You can count on Toronto to be clean, safe and orderly—now it’s surprisingly hip too!
Tuhrrono, eh? That’s what locals say on hearing that in recent years their modest city, long known for cleanliness, tolerance and safety, has become a hip hotspot — stylish and cosmopolitan. (For those who don’t speak Canadian, that’s a colloquial rendition of the name of the city followed by the trademark interjection of the great white north.) There’s no better place to witness that evolution than at the Ritz-Carlton, a hotel that’s a veritable poster child for genteel sophistication
Mixing the brand’s famous service and style with native flourishes gives the R-C a unique appeal. Bronze maple leaves are embedded on the lobby floor, and more than 450 pieces by Canadian artists are displayed in guest rooms and public areas. gorgeous, one-of-a-kind chandeliers by Jeff Goodman, a native son, cast a welcoming glow on the lobby area. some 263 rooms feature a full-length wall of windows overlooking Lake Ontario or the city, tasteful décor (think subdued gold tones, grass-cloth wallpaper and comfy, contemporary furniture), plump bedding and pillows. huge bathrooms with heated marble floors and a TV embedded in the mirror provide the perfect excuse for morning dawdling
If you’re a club-level guest, one assigned to rooms on floors 18–20, you’ll check in privately at the lounge on the 20th floor, where you’ll be assigned a personal concierge. There too you’ll find complimentary food and drinks all through the day. we found ourselves stopping by several times during our visit for fresh fruit, just-baked goodies and Starbucks in the morning; cocktails and hors d’oeuvres before dinner; and dessert and a nightcap in the evening. The staff even saved the day by offering to stir up a Bloody Caesar—a Canadian concoction of vodka, Clamato juice, hot sauce and Worcestershire sauce served with ice in a celery salt-rimmed glass—when i realized I’d forgotten to try one
Make time for a meal at TOCA, where a staff trained by consulting chef Oliver Glowig (when in Rome, check out his eponymous Michelin two-star eatery) serves up Italian cuisine that combines foods from that nation with locally sourced ingredients. There’s a friendly ruckus at this restaurant weekend nights, but the acoustics let you take it all in good fun, and the semi-circular banquettes ensure privacy- (George Clooney and Brad Pitt were spotted here during the Toronto international Film Festival.) if you’re more of an exhibitionist, there’s a chef’s table in one of the kitchen’s nooks. and the glass-encased cheese cave beckons diners to get a look at (and whiff of) a rotating selection of 200-plus cheeses from around the world (a Valencia goat cheese was scrumptious), though most of them are local. (Maple syrupand-whisky-infused cheddar? This is Canada, after all; and it’s good!)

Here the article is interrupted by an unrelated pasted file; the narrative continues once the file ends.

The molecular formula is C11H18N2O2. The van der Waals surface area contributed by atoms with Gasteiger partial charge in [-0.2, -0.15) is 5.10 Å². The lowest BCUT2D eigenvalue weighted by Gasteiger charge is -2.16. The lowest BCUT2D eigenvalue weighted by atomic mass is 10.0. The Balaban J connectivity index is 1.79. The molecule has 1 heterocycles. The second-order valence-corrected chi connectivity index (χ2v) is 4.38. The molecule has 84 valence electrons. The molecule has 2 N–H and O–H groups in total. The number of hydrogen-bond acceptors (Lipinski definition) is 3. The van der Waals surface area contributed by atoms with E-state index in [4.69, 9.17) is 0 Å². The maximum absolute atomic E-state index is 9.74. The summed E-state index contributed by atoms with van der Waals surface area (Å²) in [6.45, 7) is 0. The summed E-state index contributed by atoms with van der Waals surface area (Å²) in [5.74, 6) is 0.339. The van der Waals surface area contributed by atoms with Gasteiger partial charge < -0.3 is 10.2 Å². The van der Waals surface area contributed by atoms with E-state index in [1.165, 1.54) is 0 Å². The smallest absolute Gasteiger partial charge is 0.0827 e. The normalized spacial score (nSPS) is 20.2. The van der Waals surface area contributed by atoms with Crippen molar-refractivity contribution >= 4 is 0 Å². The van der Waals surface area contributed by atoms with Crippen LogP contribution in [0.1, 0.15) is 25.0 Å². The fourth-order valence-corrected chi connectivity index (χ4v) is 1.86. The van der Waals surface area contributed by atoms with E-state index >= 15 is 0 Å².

You can’t leave the city without tasting Toronto’s signature dish: peameal bacon on a bun. Basically, it’s cured, trimmed, boneless pork loin rolled in ground yellow peas or cornmeal. Purists insist on eating it sans condiments, but others add mustard or ketchup for an extra zing.
Even if you don’t believe the early bird catches the worm, do get an early start exploring the city by heading to the St. Lawrence Market (you can get peameal bacon here), ranked the world’s best by National Geographic. Here you’ll score fresh fruits and meats and locally made handicrafts. Also worth seeing is Kensington Market, really a bustling, bohemian neighborhood with cool cafes and stands selling organic everything.
It’s Toronto’s tree-lined neighborhoods, a rich patchwork of diverse cultures that reflect the large immigrant population (it’s the second most immigrant-rich city in the world after Miami), that make the city feel like a string of villages, each with its own character. In addition to Chinese, Greeks, Italians and Portugese, there are large numbers of Indians, Pakistanis and West Indians adding to the melting pot.
Hit the heights by taking the iconic CN Tower’s glass-bottom elevator more than a thousand feet up. Then change elevators and zoom up another 465 feet for stunning views of Lake Ontario. On a clear day, you can see Rochester. Not quite so high up is the dramatically curving sculptural staircase that rises through a glass ceiling from the second flor to the fith flor of the Art Gallery of Ontario, the brainchild of celebrity architect and Torontonian Frank Gehry. And the Distillery District, a well-preserved Victorian industrial site where half of Ontario’s spirits were produced in the 1870s, is now home to high-end boutiques, galleries and bistros plus beer and sake breweries.
All that exploring might make you yearn for some pampering. (It did me.) Ah, the spa at the Ritz-Carlton. Called Spa My Blend by Clarins, it’s a restorative sanctuary that blends seamlessly with the happenings downtown courtesy of floor-to-ceiling windows offering cityscapes. The locker room features digital key codes (bye-bye, telephone-cord wristlets), and the “relaxation lounge,” where I waited for my therapist, boasts oversize chaises, a tea-bar full of exotic teas and a “tester” station of Clarins products. When the 90-minute Floating on a Cloud treatment started with a salt-and-sugar scrub for my tired tootsies, the perfectionist in me inwardly shouted hooray.
Soon after, Salvatore, an architect-turned-massage-therapist, gently but firmly untangled the knot in the left side of my cramped neck. The treatment was so relaxing, in fact, that I found myself drifting off to sleep. Thankfully, I only dozed for a few minutes—I wanted to savor every moment of this pampering. And who says all spa products are alike? I swear my skin felt nourished for the next few days.
Come to think of it, the rest of me felt nourished too. Tuhrrono, eh? Who knew?